Wal-Mart Stores (NYSE:WMT) was downgraded by Zacks Investment Research from a “buy” rating to a “hold” rating in a note issued to investors on Sunday.
According to Zacks, “Wal-Mart Stores, which recently announced plans to drop the “hyphen” and “stores” from its name to officially emerge as an omnichannel retailer, has surpassed the industry in a year. The company has been riding on its robust past record, which derives strength from constant e-commerce initiatives, like buyouts, alliances, surging grocery business and improved delivery systems. Thanks to these trends, along with solid traffic, Walmart’s third-quarter fiscal 2018 marked its ninth and 13th straight quarter of positive earnings surprise and comps growth, respectively. Also, the company’s international business remains a growth driver. However, costs associated with technological and e-commerce investments; mix impact from growing e-commerce operations and a compelling pricing strategy have been hurting Walmart’s gross margin for a while now. Stiff competition and volatile consumer spending also pose threats.”
Other equities research analysts have also issued research reports about the company. Telsey Advisory Group reduced their price target on Wal-Mart Stores from $108.00 to $96.00 and set an “outperform” rating on the stock in a research report on Friday, November 17th. Royal Bank of Canada upped their price target on Wal-Mart Stores from $83.00 to $92.00 and gave the company an “underperform” rating in a research report on Friday, November 17th. Moffett Nathanson started coverage on Wal-Mart Stores in a research report on Monday, December 4th. They issued a “neutral” rating on the stock. Wells Fargo & Co set a $101.00 target price on Wal-Mart Stores and gave the company a “neutral” rating in a research report on Tuesday, January 2nd. Finally, Jefferies Group upped their target price on Wal-Mart Stores from $93.00 to $97.00 and gave the company a “buy” rating in a research report on Wednesday, October 11th. Nineteen research analysts have rated the stock with a hold rating, sixteen have given a buy rating and one has given a strong buy rating to the company. The stock presently has a consensus rating of “Buy” and an average price target of $99.44.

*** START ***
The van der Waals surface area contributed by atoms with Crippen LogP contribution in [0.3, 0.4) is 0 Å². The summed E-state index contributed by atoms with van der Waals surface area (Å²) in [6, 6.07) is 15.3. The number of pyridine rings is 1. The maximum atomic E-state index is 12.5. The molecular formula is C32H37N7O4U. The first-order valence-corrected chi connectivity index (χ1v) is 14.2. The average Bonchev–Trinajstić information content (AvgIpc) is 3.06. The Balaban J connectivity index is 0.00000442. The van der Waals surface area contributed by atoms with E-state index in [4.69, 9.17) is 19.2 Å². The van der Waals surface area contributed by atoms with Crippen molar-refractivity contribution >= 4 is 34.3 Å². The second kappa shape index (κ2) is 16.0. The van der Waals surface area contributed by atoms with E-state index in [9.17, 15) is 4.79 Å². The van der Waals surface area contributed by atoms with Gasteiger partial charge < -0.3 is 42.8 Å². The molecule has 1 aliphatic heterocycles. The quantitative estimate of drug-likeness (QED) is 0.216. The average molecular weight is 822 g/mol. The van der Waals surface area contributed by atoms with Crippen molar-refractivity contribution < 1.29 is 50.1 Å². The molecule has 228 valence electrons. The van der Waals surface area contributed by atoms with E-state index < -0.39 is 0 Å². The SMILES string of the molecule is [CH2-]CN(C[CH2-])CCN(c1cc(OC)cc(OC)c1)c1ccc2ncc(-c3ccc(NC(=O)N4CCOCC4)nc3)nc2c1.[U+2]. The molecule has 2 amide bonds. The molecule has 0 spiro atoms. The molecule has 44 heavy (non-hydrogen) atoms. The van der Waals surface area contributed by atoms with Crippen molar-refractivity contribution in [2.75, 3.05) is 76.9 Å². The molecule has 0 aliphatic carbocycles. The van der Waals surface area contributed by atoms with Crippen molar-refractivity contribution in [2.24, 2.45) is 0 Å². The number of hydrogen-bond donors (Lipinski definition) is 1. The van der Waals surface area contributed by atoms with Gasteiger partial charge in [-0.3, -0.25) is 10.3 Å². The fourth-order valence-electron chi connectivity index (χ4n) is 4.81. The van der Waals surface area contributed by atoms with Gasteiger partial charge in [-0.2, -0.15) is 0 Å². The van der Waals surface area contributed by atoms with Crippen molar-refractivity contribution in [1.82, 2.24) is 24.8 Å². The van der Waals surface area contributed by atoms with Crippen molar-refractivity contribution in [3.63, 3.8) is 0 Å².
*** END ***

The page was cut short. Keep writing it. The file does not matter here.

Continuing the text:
Wal-Mart Stores (NYSE:WMT) last released its quarterly earnings results on Thursday, November 16th. The retailer reported $1.00 EPS for the quarter, beating analysts’ consensus estimates of $0.97 by $0.03. Wal-Mart Stores had a return on equity of 16.92% and a net margin of 2.31%. The firm had revenue of $122.14 billion for the quarter, compared to analyst estimates of $120.23 billion. During the same quarter in the previous year, the company posted $0.98 EPS. The business’s revenue was up 4.2% on a year-over-year basis. equities research analysts expect that Wal-Mart Stores will post 4.44 earnings per share for the current fiscal year.